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Being sick has become expensive. The cost of medication is rising, leaving many people unable to afford the cost of their prescriptions. Some of these drugs don’t come cheap, but they are necessary for your overall health and well-being.
Not taking your medication as prescribed can seriously affect your long-term health. If you can’t afford your medications, there are several options to help.
Check Your Insurance
Your health insurance company may offer some prescription assistance program as part of your coverage. As you check your insurance, check your health plan’s drug coverage. Some health plans cover 100% of certain medications.
If you have coverage for your medication, then you don’t have to worry about the financial strain of paying for your medications. You must only be careful about filling the prescription under your health plan’s guidelines.
Make sure that you are not taking a different dosage than what is prescribed by your doctor. Keep in mind that every insurance company has different coverage and policies. If you have insurance, you need to read your coverage booklet to see if it covers your medication.
Talk to Your Doctor
If you have insurance coverage, but the medication is still too expensive, talk to your doctor about changing your prescription to a less expensive drug. Different drugs have different price tags. Some are just as effective as the more expensive drugs but cost less.
Your doctor can help you find a more affordable option. If you have a high deductible plan and cannot afford your medication, talk to your doctor about getting a prescription you can fill at a local pharmacy.
You can get lower doses to cover drugs with your insurance. Depending on your insurance type, a low-cost prescription may be covered fully or partially.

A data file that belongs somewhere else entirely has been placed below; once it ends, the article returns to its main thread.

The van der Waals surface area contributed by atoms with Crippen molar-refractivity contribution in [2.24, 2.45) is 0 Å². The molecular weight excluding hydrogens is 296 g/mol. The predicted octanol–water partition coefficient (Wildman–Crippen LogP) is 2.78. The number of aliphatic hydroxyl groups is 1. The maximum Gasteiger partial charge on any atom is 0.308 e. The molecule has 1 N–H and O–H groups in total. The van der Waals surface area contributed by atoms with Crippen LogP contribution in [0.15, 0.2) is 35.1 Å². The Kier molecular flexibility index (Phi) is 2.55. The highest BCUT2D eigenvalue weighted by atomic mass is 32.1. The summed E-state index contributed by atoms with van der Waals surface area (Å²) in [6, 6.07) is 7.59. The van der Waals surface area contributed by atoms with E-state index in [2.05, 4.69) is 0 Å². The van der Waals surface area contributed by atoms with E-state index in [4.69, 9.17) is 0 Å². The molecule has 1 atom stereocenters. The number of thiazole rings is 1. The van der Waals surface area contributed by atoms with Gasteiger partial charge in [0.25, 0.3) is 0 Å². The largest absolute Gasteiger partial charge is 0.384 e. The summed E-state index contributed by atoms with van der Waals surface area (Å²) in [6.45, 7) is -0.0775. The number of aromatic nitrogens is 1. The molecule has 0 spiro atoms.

Ask for a Prescription Discount card
Many drug companies offer prescription discount cards to people who do not qualify for assistance programs. You may also be able to find coupons for prescription medications online. An RX card is free and can save you up to 75% on your medication.
These cards are specific to each medication, so you may have to use more than one card if you take more than one medication. These cards can help you save significantly on your medication each year. It is important to note that these cards are not for uninsured people or Medicare.
These cards are for people with insurance who still can’t afford their medication. You may have to go to your pharmacy to get one of these cards, but it is worth it if it will save you money.
Find Out If There Is a Cheaper Alternative
Some drug manufacturers offer prescription assistance programs that can lower the cost of your medication. If you are taking a long-term medication and can’t find any assistance programs, you should try switching to a different medication.
You can ask your doctor about switching medications if you want to save money. By switching, you can save money on your prescription by taking advantage of lower-cost generic versions. Ask your doctor if there is a cheaper alternative to the medication that you are taking.
If there is, your doctor can write you a prescription for a different type of drug that is less expensive. Some pharmacies will charge you a lower or no copay if you have been taking a certain drug for a long time.
Apply for Assistance Programs
If you are on a low income or if you are on government assistance, then you may be able to apply for assistance programs. Each state has its assistance programs and they are designed to help people who are not able to afford their medications.
These programs will look at your financial situation and help you find a solution to pay for your medication.
Assistance programs vary from state to state, but some examples of common programs are the Partnership for Managed Care, Partnership for Prescription Assistance, and the Low-Income Subsidy Program.
Contact your health plan if you can’t afford your medications. Most plans have financial counselors to help pay for medications.
Being unable to afford medication can be stressful and overwhelming. Knowing what programs you can use if you can’t afford your medication is important. These tips and resources can help you get medication and stay healthy.
By Maggie Bloom
– graduated from Utah Valley University with a degree in communication and writing. In her spare time, she loves to dance, read, and bake. She also enjoys traveling and scouting out new brunch locations.
Member since November, 2021
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